The Rhine has been a natural border for centuries.
The Rhine has been a natural border for centuries. ETH Bibliothek Zurich, Image Archive

Unruly food and snappish guests

To use up food scraps and leftovers, in September 1939 the first company of Battalion 269 bought a pig for 107 francs and 20 centimes. But on the same evening, ‘Jda’ escaped from her stall and took off into the forest, where she was recaptured only with great difficulty. Otherwise, there were no major problems with the construction of the fortifications, although there was often a lack of material and what was available sometimes had defects. The daily routines were mandatory in the first few weeks of active service. The company diary reports that work on the defensive line took place between midnight and 04.30. Then the troops went back to their quarters, where they had breakfast at 06.00. The soldiers were then able to rest, and clean and maintain their weapons. The afternoon passed in resting and doing various tasks around the quarters. At 20.00, the men went back to ‘creating wire obstacles’. But now the soldiers were also working on the emplacements during the day. In wind and perpetual rain, barracks were built near Weiach in October 1939. The men caught an edible dormouse and quartered the cute little animal in the in the company office. It wasn’t long before that animal escaped as well, and it took some time to get the snapping little ball of fur back in its cage.
Just another task at the border: catching the pig Jda.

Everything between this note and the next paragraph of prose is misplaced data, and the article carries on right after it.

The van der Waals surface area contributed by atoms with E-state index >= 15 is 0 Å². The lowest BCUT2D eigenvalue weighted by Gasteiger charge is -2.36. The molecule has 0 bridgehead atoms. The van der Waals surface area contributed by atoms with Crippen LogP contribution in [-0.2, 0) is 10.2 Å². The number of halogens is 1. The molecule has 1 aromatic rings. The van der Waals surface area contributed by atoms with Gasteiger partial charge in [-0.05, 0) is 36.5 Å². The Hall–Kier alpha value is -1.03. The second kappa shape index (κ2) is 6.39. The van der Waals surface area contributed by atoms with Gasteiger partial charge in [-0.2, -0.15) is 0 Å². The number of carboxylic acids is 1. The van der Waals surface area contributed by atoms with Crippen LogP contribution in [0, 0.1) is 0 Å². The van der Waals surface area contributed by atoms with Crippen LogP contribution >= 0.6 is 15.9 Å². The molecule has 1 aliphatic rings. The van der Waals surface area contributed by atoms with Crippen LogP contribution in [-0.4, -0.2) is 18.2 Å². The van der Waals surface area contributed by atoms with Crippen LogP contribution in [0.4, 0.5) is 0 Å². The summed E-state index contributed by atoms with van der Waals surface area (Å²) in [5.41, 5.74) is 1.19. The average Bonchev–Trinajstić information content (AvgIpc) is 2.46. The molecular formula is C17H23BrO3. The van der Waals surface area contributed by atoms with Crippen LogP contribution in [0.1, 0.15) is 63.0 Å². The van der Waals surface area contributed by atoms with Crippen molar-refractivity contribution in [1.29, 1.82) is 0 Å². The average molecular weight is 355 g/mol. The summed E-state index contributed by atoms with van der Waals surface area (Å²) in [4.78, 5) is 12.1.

Just another task at the border: catching the pig Jda. Swiss Federal Archives

Dangerous train journeys

Although the danger of a German attack decreased from 1941, the troops remained on the border. And the main danger there was from the Allied Air Force, which controlled the airspace above Germany from 1944. The Allied fighter plane fired at anything that moved on the rails, including a freight train in Rafzerfeld in September 1944. They left behind the mangled wreckage of a steam engine, and two severely injured people. Later on a passenger train was attacked between Zurzach and Bülach, resulting in two more seriously injured. But the worst attack was a bombing raid on Rafz in 1945. Eight people died in the bombing.
Destroyed houses in Rafz in February 1945.
Destroyed houses in Rafz in February 1945. KEYSTONE / PHOTOPRESS-ARCHIV/ Eugen Suter
Fortunately, the border guards were spared any serious combat operations. When World War II ended on 2 September 1945, the men returned to their everyday lives with great relief. But bunkers, tank traps and earthworks remain which still act as a reminder of the war years. By the way, Jda the pig only had a few weeks’ experience of life at the border. At the beginning of November 1939 the animal was processed into sausages and stews, and ended up in the bellies of the border guards.

Further posts

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Swiss National Museum